"An additional source of risk that extends beyond the scope of this study is the risk of some public backlash against the planting of genetically modified trees. This societal risk could affect investment choices in the same fashion as biophysical risk—i.e., increased risk would reduce the rate of adoption."

Show Comments ()
Katharine Hayhoe talks climate communication hacks at the Natural Products Expo West Convention. Climate Collaborative

Katharine Hayhoe Reveals Surprising Ways to Talk About Climate Change

By Katie O'Reilly

Katharine Hayhoe isn't your typical atmospheric scientist. Throughout her career, the evangelical Christian and daughter of missionaries has had to convince many (including her pastor husband) that science and religion need not be at odds when it comes to climate change. Hayhoe, who directs Texas Tech's University's Climate Science Center, is CEO of ATMOS Research, a scientific consulting company, and produces the PBS Kids' web series Global Weirding, rose to national prominence in early 2012 after then-presidential candidate Newt Gingrich dropped her chapter from a book he was editing about the environment. The reason? Hayhoe's arguments affirmed that climate change was no liberal hoax. The Toronto native attracted the fury of Rush Limbaugh, who encouraged his listeners to harass her.

Keep reading... Show less
Rising Tide NA / Twitter

Kinder Morgan Pipeline Protest Grows: Arrests Include a Greenpeace Founder, Juno-Nominated Grandfather

By Andy Rowell

Just because you get older, it doesn't mean you cannot stop taking action for what you believe in. And Monday was a case in point. Two seventy-year-olds, still putting their bodies on the line for environmental justice and indigenous rights.

Early Monday morning, the first seventy-year-old, a grandfather of two, and former nominee for Canada's Juno musical award, slipped into Kinder Morgan's compound at one of its sites for the controversial Trans Mountain pipeline and scaled a tree and then erected a mid-air platform with a hammock up in the air.

Keep reading... Show less

The Grapes of Trash

By Marlene Cimons

German monk and theologian Martin Luther probably said it best: "Beer is made by men, wine by God." It's true—the world loves its wine. Americans, in fact, downed close to a billion gallons of it in 2016. But winemakers create a lot of waste when they produce all that vino, most of it in seeds, stalks and skins.

Keep reading... Show less

Why Mike Pompeo Could Be Even Worse for the Environment Than Rex Tillerson

By Kelle Louaillier

As Secretary of State, Rex Tillerson was one of the most blatant revolving-door cases in the Trump administration and a clear sign that Trump's government was of, by and for the fossil fuel industry. But make no mistake: Mike Pompeo could be far worse.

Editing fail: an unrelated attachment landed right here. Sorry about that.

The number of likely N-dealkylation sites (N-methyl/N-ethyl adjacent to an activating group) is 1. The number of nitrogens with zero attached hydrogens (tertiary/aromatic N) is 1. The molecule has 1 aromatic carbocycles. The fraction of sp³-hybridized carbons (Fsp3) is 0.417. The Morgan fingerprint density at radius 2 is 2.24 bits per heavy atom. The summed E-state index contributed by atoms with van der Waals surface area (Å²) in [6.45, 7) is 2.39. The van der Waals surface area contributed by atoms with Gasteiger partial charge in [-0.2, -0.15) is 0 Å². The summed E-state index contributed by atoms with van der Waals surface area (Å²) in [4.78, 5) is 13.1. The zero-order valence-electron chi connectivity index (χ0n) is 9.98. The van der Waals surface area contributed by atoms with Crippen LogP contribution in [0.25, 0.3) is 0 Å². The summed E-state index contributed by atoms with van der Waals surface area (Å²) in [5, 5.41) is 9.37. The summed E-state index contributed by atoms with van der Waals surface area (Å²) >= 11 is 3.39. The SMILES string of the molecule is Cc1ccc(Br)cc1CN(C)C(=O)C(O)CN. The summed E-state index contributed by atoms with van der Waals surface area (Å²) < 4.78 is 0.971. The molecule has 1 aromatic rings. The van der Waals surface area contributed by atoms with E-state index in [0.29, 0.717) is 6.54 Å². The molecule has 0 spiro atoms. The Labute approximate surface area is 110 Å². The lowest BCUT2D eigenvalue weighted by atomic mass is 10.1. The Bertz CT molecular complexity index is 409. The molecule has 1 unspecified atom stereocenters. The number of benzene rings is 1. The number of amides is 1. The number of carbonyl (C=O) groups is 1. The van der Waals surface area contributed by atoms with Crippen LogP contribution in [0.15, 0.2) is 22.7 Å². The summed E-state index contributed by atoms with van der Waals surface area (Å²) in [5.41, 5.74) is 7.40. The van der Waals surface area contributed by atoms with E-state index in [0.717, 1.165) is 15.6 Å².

Keep reading... Show less
Sudan, the world's last male northern white rhino. Ol Pejeta Conservancy

World's Last Male Northern White Rhino Dies

The world's last male northern white rhino has died, leaving only two females left to save the subspecies from extinction, the wildlife conservancy taking care of him announced Tuesday.

The 45-year-old rhinoceros, named Sudan, was euthanized Monday at the Ol Pejeta Conservancy in Kenya.

Keep reading... Show less

First Study on Climate Change and Internal Migration: World Bank Finds 140 Million Could Be Displaced by 2050

Much of the discussion around climate refugees has focused on movement between countries, with the Syrian refugee crisis serving as a chilling preview of the global exodus to come.

But a new report released by the World Bank on Monday honed in on the problem of internal displacement, finding that as many as 140 million people in three densely-populated, developing regions might be forced by climate change to migrate within their countries' borders by 2050. It is the first report to focus on the impact of climate change on intra-country migration specifically, The Guardian reported.

Keep reading... Show less

Fire Seasons Have Become Longer Globally, Experts Say

Experts say that climate change is lengthening global fire seasons, as the southern hemisphere experiences "freak autumn heat" and major weekend bushfires devastate the Australian states of Victoria and New South Wales.

"March is not traditionally seen as a time when the bushfire danger escalates, but as the fires in Tartha NSW, and south west Victoria show, bushfires do not respect summer boundaries," said Richard Thornton, the CEO of the Bushfire and Natural Hazards Cooperative Research Centre.

Keep reading... Show less
Renewable Energy

A Tale of Two Cities: How San Francisco and Burlington Are Shaping America's Low-Carbon Future

By Kyra Appleby

President Trump's commitment to pull out of the Paris agreement signaled what appeared to be the worst of times for a transition to a low-carbon future in the United States. But actions being taken by a significant number of cities could instead make it the best of times for renewable energy in America.

Keep reading... Show less


The best of EcoWatch, right in your inbox. Sign up for our email newsletter!